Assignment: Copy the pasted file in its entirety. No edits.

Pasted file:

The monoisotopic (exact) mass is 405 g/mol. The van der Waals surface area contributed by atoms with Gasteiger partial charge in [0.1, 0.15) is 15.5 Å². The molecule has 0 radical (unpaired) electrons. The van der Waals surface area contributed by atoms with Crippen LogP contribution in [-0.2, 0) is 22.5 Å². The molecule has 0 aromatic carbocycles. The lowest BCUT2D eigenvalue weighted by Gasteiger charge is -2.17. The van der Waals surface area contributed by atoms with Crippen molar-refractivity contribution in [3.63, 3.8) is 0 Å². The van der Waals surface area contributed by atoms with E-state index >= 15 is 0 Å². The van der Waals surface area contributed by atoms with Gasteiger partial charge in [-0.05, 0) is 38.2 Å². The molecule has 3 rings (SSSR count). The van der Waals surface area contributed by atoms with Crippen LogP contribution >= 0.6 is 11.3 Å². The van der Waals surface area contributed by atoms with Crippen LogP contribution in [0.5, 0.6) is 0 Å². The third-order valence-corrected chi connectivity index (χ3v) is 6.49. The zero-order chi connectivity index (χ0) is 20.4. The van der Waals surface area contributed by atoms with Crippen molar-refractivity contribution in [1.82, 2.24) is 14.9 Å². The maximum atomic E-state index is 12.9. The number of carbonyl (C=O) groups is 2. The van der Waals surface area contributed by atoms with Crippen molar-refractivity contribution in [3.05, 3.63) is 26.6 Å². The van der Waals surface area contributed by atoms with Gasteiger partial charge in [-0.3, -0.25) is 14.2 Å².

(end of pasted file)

The monoisotopic (exact) mass is 405 g/mol. The van der Waals surface area contributed by atoms with Gasteiger partial charge in [0.1, 0.15) is 15.5 Å². The molecule has 0 radical (unpaired) electrons. The van der Waals surface area contributed by atoms with Crippen LogP contribution in [-0.2, 0) is 22.5 Å². The molecule has 0 aromatic carbocycles. The lowest BCUT2D eigenvalue weighted by Gasteiger charge is -2.17. The van der Waals surface area contributed by atoms with Crippen molar-refractivity contribution in [3.63, 3.8) is 0 Å². The van der Waals surface area contributed by atoms with E-state index >= 15 is 0 Å². The van der Waals surface area contributed by atoms with Gasteiger partial charge in [-0.05, 0) is 38.2 Å². The molecule has 3 rings (SSSR count). The van der Waals surface area contributed by atoms with Crippen LogP contribution >= 0.6 is 11.3 Å². The van der Waals surface area contributed by atoms with Crippen LogP contribution in [0.5, 0.6) is 0 Å². The third-order valence-corrected chi connectivity index (χ3v) is 6.49. The zero-order chi connectivity index (χ0) is 20.4. The van der Waals surface area contributed by atoms with Crippen molar-refractivity contribution in [1.82, 2.24) is 14.9 Å². The maximum atomic E-state index is 12.9. The number of carbonyl (C=O) groups is 2. The van der Waals surface area contributed by atoms with Crippen molar-refractivity contribution in [3.05, 3.63) is 26.6 Å². The van der Waals surface area contributed by atoms with Gasteiger partial charge in [-0.3, -0.25) is 14.2 Å².